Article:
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Nat Struct Mol Biol. 2016 Jun;23(6):590-599. doi: 10.1038/nsmb.3230. Epub 2016 May 16.

Mechanism of extracellular ion exchange and binding-site occlusion in a sodium/calcium exchanger.

Author information

1
School of Life Science and Technology, ShanghaiTech University, Shanghai, P.R. China.
2
Theoretical Molecular Biophysics Section, National Heart, Lung and Blood Institute, National Institutes of Health, Bethesda, MD, USA.
3
Department of Physiology, University of Texas Southwestern Medical Center, Dallas, TX, USA.
4
Howard Hughes Medical Institute, University of Texas Southwestern Medical Center, Dallas, TX, USA.
#
Contributed equally

Abstract

Na(+)/Ca(2+) exchangers use the Na(+) electrochemical gradient across the plasma membrane to extrude intracellular Ca(2+) and play a central role in Ca(2+) homeostasis. Here, we elucidate their mechanisms of extracellular ion recognition and exchange through a structural analysis of the exchanger from Methanococcus jannaschii (NCX_Mj) bound to Na(+), Ca(2+) or Sr(2+) in various occupancies and in an apo state. This analysis defines the binding mode and relative affinity of these ions, establishes the structural basis for the anticipated 3:1 Na(+)/Ca(2+)-exchange stoichiometry and reveals the conformational changes at the onset of the alternating-access transport mechanism. An independent analysis of the dynamics and conformational free-energy landscape of NCX_Mj in different ion-occupancy states, based on enhanced-sampling molecular dynamics simulations, demonstrates that the crystal structures reflect mechanistically relevant, interconverting conformations. These calculations also reveal the mechanism by which the outward-to-inward transition is controlled by the ion occupancy, thereby explaining the emergence of strictly coupled Na(+)/Ca(2+) antiport.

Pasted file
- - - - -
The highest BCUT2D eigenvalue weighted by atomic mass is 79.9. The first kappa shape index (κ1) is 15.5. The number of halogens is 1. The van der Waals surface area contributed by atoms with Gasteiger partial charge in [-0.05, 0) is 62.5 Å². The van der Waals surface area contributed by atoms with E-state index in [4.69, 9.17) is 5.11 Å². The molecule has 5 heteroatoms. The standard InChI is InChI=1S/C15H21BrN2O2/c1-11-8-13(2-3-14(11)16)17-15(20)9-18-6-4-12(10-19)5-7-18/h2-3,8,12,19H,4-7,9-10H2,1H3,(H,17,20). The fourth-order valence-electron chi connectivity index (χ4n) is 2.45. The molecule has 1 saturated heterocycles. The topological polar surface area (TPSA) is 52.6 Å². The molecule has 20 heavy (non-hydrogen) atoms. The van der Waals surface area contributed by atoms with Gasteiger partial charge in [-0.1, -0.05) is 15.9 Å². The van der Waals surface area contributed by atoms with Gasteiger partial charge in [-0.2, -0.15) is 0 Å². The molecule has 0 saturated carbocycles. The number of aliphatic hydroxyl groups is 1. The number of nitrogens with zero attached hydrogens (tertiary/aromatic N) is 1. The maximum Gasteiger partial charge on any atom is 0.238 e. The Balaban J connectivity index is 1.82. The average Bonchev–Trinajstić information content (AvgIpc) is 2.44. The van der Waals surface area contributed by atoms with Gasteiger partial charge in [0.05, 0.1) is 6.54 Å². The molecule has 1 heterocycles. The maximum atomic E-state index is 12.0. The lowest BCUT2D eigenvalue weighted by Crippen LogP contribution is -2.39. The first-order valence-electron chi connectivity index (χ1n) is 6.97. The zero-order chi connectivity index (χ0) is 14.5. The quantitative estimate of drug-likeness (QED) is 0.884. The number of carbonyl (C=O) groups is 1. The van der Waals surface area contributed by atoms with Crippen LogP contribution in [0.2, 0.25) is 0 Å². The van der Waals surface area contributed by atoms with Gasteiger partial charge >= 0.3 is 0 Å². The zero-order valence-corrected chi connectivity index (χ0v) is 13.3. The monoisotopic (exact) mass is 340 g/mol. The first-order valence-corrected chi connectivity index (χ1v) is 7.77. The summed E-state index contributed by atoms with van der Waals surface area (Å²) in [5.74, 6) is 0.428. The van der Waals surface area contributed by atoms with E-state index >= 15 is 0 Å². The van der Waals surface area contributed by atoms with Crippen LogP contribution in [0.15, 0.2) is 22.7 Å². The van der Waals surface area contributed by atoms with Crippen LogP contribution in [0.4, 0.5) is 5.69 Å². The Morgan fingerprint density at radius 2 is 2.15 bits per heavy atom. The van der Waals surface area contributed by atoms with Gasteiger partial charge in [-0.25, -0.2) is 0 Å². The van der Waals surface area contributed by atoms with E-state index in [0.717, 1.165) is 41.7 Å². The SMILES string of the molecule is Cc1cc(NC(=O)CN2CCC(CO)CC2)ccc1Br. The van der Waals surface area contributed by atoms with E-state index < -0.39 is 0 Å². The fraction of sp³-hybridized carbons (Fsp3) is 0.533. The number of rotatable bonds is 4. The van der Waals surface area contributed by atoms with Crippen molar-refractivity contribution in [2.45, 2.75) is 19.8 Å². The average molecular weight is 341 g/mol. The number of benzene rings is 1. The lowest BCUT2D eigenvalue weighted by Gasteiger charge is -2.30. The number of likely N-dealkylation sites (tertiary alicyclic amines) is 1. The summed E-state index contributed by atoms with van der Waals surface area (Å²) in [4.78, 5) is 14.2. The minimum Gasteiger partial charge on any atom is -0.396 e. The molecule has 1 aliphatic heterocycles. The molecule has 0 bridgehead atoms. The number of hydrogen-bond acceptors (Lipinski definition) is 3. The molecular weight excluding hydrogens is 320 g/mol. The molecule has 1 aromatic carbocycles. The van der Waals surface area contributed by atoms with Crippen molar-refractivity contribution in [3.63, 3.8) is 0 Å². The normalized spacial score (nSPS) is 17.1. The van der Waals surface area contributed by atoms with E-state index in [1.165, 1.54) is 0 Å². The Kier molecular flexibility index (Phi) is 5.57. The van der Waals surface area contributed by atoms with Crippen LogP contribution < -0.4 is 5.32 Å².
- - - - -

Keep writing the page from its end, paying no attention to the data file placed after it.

PMID:
27183196
PMCID:
PMC4918766
DOI:
10.1038/nsmb.3230
[Indexed for MEDLINE]
Free PMC Article

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